Timing Corn Harvest

Crop Insights written by Steve Butzen, Agronomy Information Consultant




  • Proper timing of corn harvest has important implications for harvestable yield, grain drying costs, and profits.
  • Monitoring maturity stages and then grain moisture and crop condition during the drydown period are useful tools in making the best possible harvest timing decisions.
  • Deterioration of stalks and ear shanks leads to unharvested ears and is the most common cause of field losses.
  • Wet fall conditions extend the drydown period and increase the rate of stalk and ear degradation.
  • Most studies have refuted the notion that unknown causes of kernel dry matter loss occur during field drydown. Thus, base harvest timing decisions on known causes.
  • Studies that measured kernel respiration discount the theory that respiration results in significant losses of dry matter.
  • Comparing the additional cost of drying with the expected yield savings due to early harvest is a straightforward way to strike the right balance between the two.
  • Pioneer studies in 18 locations showed a 1.5% advantage for early harvest – not enough to cover added drying costs.


Timing of corn harvest is a critical crop management decision for growers. Early harvest can reduce field losses, but increases drying costs and may reduce grain quality and storability if kernels are damaged during combining and handling. Harvesting later reduces drying costs, but may result in excess deterioration of the crop that may decrease harvestable yield and quality. Thus, there is a right time to harvest each field, but competing demands and weather play an important role in achieving the goal of harvest on a specific date. Nevertheless, growers taking a systematic approach to monitoring their fields during drydown and evaluating loss potential can make the best possible decision in prioritizing their fields for harvest.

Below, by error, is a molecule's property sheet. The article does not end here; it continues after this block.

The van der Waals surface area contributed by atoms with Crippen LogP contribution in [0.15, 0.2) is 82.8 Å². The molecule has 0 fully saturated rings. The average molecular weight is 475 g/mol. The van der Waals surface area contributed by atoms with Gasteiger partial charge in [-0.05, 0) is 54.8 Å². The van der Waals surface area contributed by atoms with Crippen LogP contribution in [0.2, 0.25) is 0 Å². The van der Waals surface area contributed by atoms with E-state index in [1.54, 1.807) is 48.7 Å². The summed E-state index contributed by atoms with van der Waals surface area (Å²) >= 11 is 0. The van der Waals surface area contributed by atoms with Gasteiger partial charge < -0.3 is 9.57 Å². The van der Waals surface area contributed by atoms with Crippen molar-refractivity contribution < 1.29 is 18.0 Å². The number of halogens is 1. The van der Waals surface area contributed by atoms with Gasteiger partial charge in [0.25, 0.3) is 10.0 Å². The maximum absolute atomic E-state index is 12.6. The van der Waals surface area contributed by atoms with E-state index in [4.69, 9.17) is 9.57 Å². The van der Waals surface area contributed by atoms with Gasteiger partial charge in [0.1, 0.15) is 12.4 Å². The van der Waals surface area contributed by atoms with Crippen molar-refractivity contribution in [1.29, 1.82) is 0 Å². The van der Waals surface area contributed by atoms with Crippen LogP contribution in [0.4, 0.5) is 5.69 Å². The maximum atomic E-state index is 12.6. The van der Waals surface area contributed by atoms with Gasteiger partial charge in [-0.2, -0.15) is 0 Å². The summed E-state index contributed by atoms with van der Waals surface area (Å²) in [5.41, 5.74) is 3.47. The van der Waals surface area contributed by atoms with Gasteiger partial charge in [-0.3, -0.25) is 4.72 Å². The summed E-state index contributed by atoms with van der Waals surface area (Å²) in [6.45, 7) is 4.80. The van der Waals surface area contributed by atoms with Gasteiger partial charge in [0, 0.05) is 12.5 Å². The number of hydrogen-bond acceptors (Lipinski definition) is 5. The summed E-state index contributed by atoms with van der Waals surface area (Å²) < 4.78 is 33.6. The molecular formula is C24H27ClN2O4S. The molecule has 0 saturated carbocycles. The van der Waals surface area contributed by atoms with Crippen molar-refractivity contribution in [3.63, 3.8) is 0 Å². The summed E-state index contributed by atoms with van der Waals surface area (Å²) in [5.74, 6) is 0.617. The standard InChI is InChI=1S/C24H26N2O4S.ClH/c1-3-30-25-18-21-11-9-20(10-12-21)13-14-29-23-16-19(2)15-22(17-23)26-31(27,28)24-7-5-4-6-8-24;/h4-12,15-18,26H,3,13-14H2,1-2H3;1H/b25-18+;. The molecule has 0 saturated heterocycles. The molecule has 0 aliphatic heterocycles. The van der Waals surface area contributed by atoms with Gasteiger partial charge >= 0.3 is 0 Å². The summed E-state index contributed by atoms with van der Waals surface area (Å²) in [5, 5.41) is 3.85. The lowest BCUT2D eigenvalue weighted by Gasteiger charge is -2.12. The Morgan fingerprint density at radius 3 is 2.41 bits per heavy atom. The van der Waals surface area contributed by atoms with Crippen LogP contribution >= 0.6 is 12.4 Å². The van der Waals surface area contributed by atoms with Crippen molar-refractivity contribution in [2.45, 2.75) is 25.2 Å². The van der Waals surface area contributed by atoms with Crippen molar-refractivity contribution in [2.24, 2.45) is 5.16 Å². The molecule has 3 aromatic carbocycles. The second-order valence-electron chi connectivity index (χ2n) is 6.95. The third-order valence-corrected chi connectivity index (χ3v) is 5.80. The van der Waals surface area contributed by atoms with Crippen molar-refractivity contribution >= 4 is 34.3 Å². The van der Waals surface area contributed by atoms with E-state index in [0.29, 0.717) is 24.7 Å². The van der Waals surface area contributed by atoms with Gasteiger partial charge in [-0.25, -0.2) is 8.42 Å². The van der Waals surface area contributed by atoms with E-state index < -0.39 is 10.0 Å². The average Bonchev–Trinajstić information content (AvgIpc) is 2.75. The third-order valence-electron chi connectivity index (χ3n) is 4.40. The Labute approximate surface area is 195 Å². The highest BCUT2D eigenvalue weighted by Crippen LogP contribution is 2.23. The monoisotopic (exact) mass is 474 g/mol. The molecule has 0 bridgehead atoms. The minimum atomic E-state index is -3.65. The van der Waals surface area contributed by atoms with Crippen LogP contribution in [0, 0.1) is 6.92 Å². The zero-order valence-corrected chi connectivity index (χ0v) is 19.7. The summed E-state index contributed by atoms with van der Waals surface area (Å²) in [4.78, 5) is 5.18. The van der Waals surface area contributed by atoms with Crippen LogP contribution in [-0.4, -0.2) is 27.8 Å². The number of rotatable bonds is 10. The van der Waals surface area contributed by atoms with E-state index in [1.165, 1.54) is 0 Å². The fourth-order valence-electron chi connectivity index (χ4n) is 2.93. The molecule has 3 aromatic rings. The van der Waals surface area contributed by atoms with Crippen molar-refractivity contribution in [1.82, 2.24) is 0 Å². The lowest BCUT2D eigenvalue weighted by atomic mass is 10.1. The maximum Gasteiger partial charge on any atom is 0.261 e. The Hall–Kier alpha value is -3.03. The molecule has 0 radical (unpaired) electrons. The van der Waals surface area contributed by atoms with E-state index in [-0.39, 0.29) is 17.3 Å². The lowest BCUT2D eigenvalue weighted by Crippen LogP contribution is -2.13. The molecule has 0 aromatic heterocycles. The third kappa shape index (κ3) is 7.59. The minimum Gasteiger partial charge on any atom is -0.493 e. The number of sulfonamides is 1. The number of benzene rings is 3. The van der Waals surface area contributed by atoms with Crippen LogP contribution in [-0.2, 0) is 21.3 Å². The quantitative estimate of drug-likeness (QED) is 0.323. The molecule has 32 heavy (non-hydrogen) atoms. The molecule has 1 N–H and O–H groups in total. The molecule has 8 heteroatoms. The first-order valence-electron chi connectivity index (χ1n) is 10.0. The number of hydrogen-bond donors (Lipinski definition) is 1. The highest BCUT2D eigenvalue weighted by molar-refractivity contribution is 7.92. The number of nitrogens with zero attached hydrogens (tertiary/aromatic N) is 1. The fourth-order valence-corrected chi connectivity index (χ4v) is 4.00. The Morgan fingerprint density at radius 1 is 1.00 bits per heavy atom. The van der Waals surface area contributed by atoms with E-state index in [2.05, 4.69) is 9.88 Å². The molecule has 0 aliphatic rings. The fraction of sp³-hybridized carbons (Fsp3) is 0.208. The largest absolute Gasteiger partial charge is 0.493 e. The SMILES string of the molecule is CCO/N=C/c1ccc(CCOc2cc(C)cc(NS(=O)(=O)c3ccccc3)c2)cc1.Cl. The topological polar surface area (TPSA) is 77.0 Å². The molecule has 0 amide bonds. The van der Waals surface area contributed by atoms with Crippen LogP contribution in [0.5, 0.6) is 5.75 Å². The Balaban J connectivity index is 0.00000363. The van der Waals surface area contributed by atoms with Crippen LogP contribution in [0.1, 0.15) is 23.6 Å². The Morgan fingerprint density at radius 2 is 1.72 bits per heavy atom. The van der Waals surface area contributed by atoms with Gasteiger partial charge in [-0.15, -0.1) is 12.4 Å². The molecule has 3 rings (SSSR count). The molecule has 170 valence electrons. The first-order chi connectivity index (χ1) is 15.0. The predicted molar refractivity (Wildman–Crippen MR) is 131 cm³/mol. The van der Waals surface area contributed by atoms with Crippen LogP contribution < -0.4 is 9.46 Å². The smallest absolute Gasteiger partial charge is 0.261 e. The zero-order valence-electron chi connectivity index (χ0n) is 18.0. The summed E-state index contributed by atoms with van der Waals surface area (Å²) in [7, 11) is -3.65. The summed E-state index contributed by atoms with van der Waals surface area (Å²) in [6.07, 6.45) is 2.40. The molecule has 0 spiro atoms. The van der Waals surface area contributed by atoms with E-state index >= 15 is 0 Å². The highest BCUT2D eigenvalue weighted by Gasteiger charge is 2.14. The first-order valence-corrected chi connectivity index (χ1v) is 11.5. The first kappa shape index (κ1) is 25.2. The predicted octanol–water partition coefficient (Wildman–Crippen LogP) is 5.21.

Corn Development After Silking

A review of the corn development process during the grain fill period is a helpful tool in monitoring crop progress as maturity approaches.

Photo: corn ear midsection closeup.

Table 1. Approximate time after silking to beginning of each reproductive growth stage.

This is a table showing approximate time after corn silking to beginning of each reproductive growth stage.

As kernels develop, they progressively gain in “dry weight” as starch accumulates and displaces moisture in the kernel. Beginning at the “dent” stage (R5), a line of demarcation is visible between the hard, structural starch deposited in the crown of the kernel, and the milky content of the rest of the kernel (toward the tip). This border is known as the “milk line” (Figure 1 and Table 2).

Progression of milk line in corn kernels from R5, or early dent to R6, or physiological maturity.

Figure 1. Progression of milk line in corn kernels from R5, or early dent (left) to R6, or physiological maturity (right).

Physiological maturity is defined as the point at which dry matter accumulation ceases in the grain. This point is visually indicated by the formation of a black “abscission” layer between the corn kernel and the cob (Figure 2). This abscission layer halts further nutrient transport from the plant into the grain, and so represents the point of maximum dry matter accumulation (i.e., yield) in the grain.

Photo: Progression of black layer development in kernels (at tip of kernels), indicating physiological maturity (R6).

Figure 2. Progression of black layer development in kernels (at tip of kernels), indicating physiological maturity (R6).